The Risk Management of Data Science

by Layla Trummer, ACAS, Candidate Representative to the Candidate Liaison Committee

Actuaries have been using data science techniques for years. While the statistical methods are not new, there is now exponentially more computing power available. New technologies come with new risks. Thankfully, the theoretical concepts tested in actuarial exams have also prepared you to navigate the following data science pitfalls.

Biased data create biased algorithms

If a machine-learning algorithm is trained using biased data, it is going to produce biased results. For example, Reuters reported that Amazon recently scrapped a resumé screening tool because it discriminated against women. Based on resumés submitted to Amazon, the tool was reportedly less likely to recommend a resumé that included the word "women's" on it (e.g., "Women's Soccer Team").   An algorithm is expected to be more objective than a human. As it turns out, the algorithm is subject to the same influences that lead to biases as humans. There is a danger that by tending to the average, it results in underfitted models trained to pick the status quo.

Ask the right question and listen to the data

With so many datasets available, the issue at hand is less about finding the answer and more about asking the right questions. Consider the following story, taken from Robot Vision by Berthold K.P. Horn:

A Fairy Tale

Once upon a time there were two neighboring farmers, Jed and Ned. Each owned a horse, and the horses both liked to jump the fence between the two farms. Clearly the farmers needed some means to tell whose horse was whose.

So, Jed and Ned got together and agreed on a scheme for discriminating between the horses. Jed would cut a small notch in one ear of his horse. Not a big, painful notch, but one just big enough to be seen. Well, wouldn't you know it, the day after Jed cut the notch in horse's ear, Ned's horse got caught on the barbed wire fence and tore his ear the exact same way! Something else had to be devised, so Ned tied a big blue bow on the tail of his horse. But the next day, Jed's horse jumped the fence, ran into the field where Ned's horse was grazing, and chewed the bow right off the other horse's tail. Ate the whole bow!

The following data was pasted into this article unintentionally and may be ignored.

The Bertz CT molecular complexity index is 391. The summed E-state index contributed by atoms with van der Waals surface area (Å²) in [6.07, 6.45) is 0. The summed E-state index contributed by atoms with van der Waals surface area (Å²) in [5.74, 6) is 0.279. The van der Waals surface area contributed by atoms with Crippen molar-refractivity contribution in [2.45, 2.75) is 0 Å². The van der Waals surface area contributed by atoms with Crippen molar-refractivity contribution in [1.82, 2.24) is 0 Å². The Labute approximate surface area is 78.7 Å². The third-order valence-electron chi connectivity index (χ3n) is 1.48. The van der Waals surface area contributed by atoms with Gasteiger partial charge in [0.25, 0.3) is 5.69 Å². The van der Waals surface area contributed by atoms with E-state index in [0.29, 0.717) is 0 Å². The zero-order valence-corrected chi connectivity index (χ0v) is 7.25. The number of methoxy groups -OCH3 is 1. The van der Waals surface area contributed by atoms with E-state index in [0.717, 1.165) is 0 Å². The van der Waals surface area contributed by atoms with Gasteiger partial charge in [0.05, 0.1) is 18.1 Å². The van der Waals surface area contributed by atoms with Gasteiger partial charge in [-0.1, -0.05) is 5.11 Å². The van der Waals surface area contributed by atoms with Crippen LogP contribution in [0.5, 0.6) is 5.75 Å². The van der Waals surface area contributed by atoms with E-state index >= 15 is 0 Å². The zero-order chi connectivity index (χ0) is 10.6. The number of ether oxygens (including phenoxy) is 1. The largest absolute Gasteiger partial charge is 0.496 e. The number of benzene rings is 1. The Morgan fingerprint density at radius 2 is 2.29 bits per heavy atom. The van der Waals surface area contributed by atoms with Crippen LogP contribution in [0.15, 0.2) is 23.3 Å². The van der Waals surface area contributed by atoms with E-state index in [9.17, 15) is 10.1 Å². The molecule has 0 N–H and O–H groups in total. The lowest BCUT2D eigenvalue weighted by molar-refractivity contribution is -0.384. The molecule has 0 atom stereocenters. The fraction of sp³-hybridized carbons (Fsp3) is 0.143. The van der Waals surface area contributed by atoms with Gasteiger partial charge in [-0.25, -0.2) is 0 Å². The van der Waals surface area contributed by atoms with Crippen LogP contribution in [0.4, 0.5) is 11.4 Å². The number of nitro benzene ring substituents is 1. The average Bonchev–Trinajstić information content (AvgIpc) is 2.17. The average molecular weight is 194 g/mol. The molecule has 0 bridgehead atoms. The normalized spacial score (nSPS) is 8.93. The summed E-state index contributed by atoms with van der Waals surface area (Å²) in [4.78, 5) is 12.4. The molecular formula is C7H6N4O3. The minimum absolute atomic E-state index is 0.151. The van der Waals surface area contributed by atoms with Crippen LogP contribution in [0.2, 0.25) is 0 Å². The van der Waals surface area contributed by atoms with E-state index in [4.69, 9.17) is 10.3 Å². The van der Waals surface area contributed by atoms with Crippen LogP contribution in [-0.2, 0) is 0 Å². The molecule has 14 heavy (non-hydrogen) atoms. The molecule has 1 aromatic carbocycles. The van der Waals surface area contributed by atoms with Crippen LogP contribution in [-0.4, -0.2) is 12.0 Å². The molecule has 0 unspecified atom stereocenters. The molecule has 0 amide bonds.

Finally, Jed suggested, and Ned concurred, that they should pick a feature that was less apt to change. Height seemed like a good feature to use. But were the heights different? Well, each famer went and measured his horse, and do you know what? The brown horse was a full two inches taller than the white one!

The moral from the above story is (as stated by the author): "When you have difficulty in classification, do not look for ever more esoteric mathematical tricks; instead, find better features." When implementing analytics, the focus should be on listening to the data. Too often, data science is misused by massaging the data or overfitting a model until it confirms the desired answer.

Past CAS President Brian Brown has described actuaries as the original data scientists — from using credibility theory to incorporate data, to arriving at results that are not unfairly discriminatory, to considering outcomes that may not be present in historical data. Actuaries have a professional duty to ensure decisions are based on reliable data. You can embrace data science and avoid its pitfalls by approaching it with the same professionalism.

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